This is a reprint of my remarks about “Two Trains Running” at the Milwaukee Repertory Theater presented in their Quadracci Powerhouse main stage theater during the 2018 – 2019 season. This originally appeared on my Facebook timeline sometime in April, 2019!
The first August Wilson play that I attended was the Milwaukee Repertory Theater’s presentation of Jitney during the 2001/2002 season. It was an OMG theater experience for me and I have looked forward to every other Wilson play that the Rep has presented since then. I had never been enamored of 20th Century playwrights…just some things here and there…but nothing like Mr. Wilson.
For me, Mr. Wilson’s strength is in his characters. They feel authentic. They stay true to themselves. The dialogue rings true…consistently. And what characters they are! People representing the full breadth and strata of the local neighborhood…philosophers…poseurs…the backbones of society…and the ne’er do wells…a delightful chorus!
So all season I was just waiting for Two Trains Running. And I was not disappointed. All of the action takes place in Memphis Lee’s diner in an inner-city Pittsburgh neighborhood currently under the pressure of urban renewal – gentrification that is slowing destroying the nature of their environment. The focus is Risa, the only woman in an apparently man’s world. She is all things to the diner: the chef, the wait and bus staff, dishwasher and clean-up crew. She is also the level head that keeps everyone on an even keel. Memphis owns the joint and thinks he ‘runs’ it, but he is stressed out by the city’s efforts to buy the diner and the earlier harms he’s suffered in Jim Crow Alabama. And then there’s the retiree, Holloway, who is the camp philosopher. Wolf, the numbers runner and self-proclaimed lady’s man who knows the whole neighborhood. Sterling who’s just returned after a short term in prison and who wants to do well, but while facing prejudices is surviving in the gray area between right and wrong. And Hambone who has been driven to insanity by the injustice of the white business man across the street from the diner. And West, the black undertaker who knows everyone. He owns a major portion of the neighborhood and is held up as the economic success story for his neighbors. But he’s got his own hustle.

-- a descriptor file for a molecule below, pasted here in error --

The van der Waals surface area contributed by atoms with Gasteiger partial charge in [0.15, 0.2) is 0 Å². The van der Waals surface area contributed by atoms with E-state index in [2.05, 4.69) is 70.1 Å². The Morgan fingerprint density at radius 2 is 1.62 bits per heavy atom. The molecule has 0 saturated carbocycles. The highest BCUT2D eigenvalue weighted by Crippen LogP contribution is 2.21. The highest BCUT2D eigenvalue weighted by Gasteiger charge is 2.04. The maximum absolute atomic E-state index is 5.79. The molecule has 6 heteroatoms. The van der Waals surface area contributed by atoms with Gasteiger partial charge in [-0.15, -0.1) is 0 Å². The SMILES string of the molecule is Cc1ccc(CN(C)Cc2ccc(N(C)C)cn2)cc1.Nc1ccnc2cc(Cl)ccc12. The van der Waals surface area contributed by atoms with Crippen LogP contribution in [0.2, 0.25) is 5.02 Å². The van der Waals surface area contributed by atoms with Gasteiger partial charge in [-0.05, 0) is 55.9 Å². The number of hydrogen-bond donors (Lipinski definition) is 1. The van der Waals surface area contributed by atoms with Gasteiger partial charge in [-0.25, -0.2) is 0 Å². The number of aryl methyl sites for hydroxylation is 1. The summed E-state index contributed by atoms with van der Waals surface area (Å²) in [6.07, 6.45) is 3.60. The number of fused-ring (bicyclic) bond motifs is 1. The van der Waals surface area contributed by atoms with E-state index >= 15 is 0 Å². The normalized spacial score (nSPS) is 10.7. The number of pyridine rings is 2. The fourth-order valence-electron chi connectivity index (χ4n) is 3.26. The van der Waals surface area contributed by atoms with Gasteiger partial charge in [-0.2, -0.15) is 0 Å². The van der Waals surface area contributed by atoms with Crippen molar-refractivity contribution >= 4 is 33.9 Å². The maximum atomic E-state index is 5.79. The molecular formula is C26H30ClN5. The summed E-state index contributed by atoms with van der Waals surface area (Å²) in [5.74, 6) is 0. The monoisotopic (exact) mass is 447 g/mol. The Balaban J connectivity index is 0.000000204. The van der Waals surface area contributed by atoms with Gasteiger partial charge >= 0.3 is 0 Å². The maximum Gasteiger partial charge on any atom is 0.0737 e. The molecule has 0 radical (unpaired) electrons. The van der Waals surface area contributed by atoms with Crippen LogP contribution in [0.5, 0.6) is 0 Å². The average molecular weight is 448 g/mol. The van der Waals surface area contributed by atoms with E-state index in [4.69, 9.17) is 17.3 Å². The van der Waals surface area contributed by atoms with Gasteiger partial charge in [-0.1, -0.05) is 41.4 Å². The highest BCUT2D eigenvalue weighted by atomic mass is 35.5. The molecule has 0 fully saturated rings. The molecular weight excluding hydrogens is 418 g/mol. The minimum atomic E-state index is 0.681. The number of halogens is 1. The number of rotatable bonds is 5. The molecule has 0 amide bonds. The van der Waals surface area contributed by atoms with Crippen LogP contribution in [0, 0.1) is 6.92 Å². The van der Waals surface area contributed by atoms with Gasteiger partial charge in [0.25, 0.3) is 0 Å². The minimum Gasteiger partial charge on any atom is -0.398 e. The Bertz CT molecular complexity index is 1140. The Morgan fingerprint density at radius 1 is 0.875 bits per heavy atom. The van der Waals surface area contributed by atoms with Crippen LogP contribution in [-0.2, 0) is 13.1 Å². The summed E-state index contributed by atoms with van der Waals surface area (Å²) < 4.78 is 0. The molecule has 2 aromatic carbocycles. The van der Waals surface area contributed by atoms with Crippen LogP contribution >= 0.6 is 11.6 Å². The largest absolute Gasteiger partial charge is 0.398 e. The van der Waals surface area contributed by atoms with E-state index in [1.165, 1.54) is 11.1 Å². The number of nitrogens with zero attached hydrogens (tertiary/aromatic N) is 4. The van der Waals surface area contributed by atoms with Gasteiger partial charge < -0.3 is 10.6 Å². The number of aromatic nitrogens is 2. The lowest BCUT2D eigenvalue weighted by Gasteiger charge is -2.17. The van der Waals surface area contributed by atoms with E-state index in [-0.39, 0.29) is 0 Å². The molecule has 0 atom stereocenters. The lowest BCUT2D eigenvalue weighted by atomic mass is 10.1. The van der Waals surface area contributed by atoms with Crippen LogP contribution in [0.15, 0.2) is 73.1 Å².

So Two Trains Running is a week in the life for this crew and this diner and this neighborhood. It clearly presents issues around race and economic inequity and faith. Although set in 1969, there hasn’t been that much that has changed in the ensuing 50 years. We’ll see some of Milwaukee in the dialogue and the settings. Not all of it pleasant. But we do feel that sense of community that Wilson brings to all of his plays. And a story that needs to be told.
I saw the play twice. The first time I felt the running time of three hours seemed to be too long…that must have been on me. The second time, even though I already knew the story, it flew by and I was sad when it had ended. That makes for a good play and a good presentation.
My big shout out for this play is to Michael Anthony Williams…he makes an incredible Holloway and for me really set this play up! I know Risa is often considered the focal point since she is the rock that runs the diner…but Holloway shows us the community around him.
And the set designers…my goodness…if this set isn’t exactly the way I remember tired late 1960’s diners to look. Wow! Two Trains Running only runs through May 12th at the Quadracci Power House Theater…so you best hurry!